Students are persevering through a challenging semester that mostly consists of online learning due to COVID-19 restrictions. - Photo via

To say online learning has been a challenge would be an understatement. Not only has the education system been completely reconstructed, the entire learning process has changed. There’s no more raising of hands or face-to face-discussion and structure.

I wake up, go to my kitchen for coffee and then back to my room for an eight hour day of screen time. Assignment sheets are no longer handed out, but posted.

Where you may ask? I wish I could answer that question. Are they under the assignment tab? Possibly discussion? Maybe even the module section? I hope you can see the struggle. 

While finding structure and regularity during online learning is certainly sub-optimal, the hardest part is trying to juggle learning curves with different majors. How can a writing major and an engineering major both optimize their learning experiences through Zoom?

As a dual major in English and writing arts, I have found juggling the differences between classes extremely hard. I spoke with a few classmates and friends from different majors to hear their perspectives. 

Biology majors are working through lessened lab time and nursing majors are progressing to in-person clinicals after learning remotely for six months. Business majors are benefitting from a new way of presenting and distributing data. Advertising and marketing majors are learning how to use the internet as a primary tool, using social media and online targets as their base. Art majors are teaching themselves through remote instruction. Dance and theater majors are practicing on their own, correcting and perfecting their own techniques. Writing majors are no longer handing in papers for corrections, but are over-utilizing Google Docs.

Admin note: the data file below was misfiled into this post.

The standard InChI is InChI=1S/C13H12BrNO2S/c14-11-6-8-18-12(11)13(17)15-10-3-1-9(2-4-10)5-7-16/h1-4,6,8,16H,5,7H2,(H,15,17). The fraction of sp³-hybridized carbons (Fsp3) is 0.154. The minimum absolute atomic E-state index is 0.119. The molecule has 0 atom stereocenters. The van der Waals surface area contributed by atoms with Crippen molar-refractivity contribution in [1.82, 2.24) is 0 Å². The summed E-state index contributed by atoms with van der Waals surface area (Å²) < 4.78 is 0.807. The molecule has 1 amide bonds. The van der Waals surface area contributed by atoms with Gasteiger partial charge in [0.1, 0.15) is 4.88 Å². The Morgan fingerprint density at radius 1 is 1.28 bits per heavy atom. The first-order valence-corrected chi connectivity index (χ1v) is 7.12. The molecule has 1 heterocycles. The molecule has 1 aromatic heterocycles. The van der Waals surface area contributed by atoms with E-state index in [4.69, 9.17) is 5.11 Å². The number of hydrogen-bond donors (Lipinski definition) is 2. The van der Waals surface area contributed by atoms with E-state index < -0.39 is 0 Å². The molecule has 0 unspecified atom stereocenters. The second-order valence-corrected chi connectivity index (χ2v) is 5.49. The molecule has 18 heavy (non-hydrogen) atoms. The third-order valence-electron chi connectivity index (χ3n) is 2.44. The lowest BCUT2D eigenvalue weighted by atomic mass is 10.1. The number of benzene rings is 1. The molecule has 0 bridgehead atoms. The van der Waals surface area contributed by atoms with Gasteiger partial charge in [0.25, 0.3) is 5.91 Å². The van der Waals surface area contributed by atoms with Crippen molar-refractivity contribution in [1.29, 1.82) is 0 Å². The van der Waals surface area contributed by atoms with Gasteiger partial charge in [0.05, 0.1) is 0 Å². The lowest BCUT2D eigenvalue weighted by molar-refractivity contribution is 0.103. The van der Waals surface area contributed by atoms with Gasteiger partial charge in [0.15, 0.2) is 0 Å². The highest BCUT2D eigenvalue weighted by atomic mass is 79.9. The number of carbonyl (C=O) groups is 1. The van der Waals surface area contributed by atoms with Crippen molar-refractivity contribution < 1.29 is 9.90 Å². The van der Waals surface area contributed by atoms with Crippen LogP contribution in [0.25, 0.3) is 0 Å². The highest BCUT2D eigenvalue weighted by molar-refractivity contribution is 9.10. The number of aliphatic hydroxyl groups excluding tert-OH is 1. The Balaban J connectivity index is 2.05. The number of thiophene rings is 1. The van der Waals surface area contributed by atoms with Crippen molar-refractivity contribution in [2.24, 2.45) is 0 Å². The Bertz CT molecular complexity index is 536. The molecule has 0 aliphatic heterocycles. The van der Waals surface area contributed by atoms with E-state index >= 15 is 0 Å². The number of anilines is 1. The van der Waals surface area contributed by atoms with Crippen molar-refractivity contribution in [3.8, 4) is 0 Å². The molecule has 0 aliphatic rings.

Online learning is not universal. There is no global fix to conquer all of the learning curves between majors. A nursing major and a writing major cannot learn the same way. Zoom is not a comprehensive resource for everyone.

The only commonality between all majors that were asked is that class and home cannot coexist. Being in class at home is emotionally draining and physically exhausting. Staying mentally active in class while having all of the distractions of home is the first challenge.

Personally, I think it takes a toll on the quality of the work that I hand in. While being at home is a major distraction, the other obstacle is getting into the school work mindset without physically being in a classroom setting. Not only is there the distraction of family members and the comfortability of your home, school can easily take the backseat in your mind when learning from your couch or bedroom. Mind over matter is a huge factor when it comes to remote learning. 

Finding ways to further develop and enhance online learning is the biggest challenge that the education system has had in the past decade. It’s putting enormous amounts of stress and pressure on all of those involved. Administration is learning how to provide for the needs of their students and teachers are trying their absolute hardest to make learning favorable for everyone involved, while students are still struggling to simply adjust and adapt.  

Remote learning has turned into a reinstitution of the education system for today’s youth. While it’s easy to focus on the hardships and negatives of online learning, there are so many positives to the construction of a new curriculum. There are millions of online resources for students now and learning can take place anywhere. Absences may become a thing of the past, instruction can happen from across the globe and we are adapting to a new way of learning. For a new generation of students, this is their normal.

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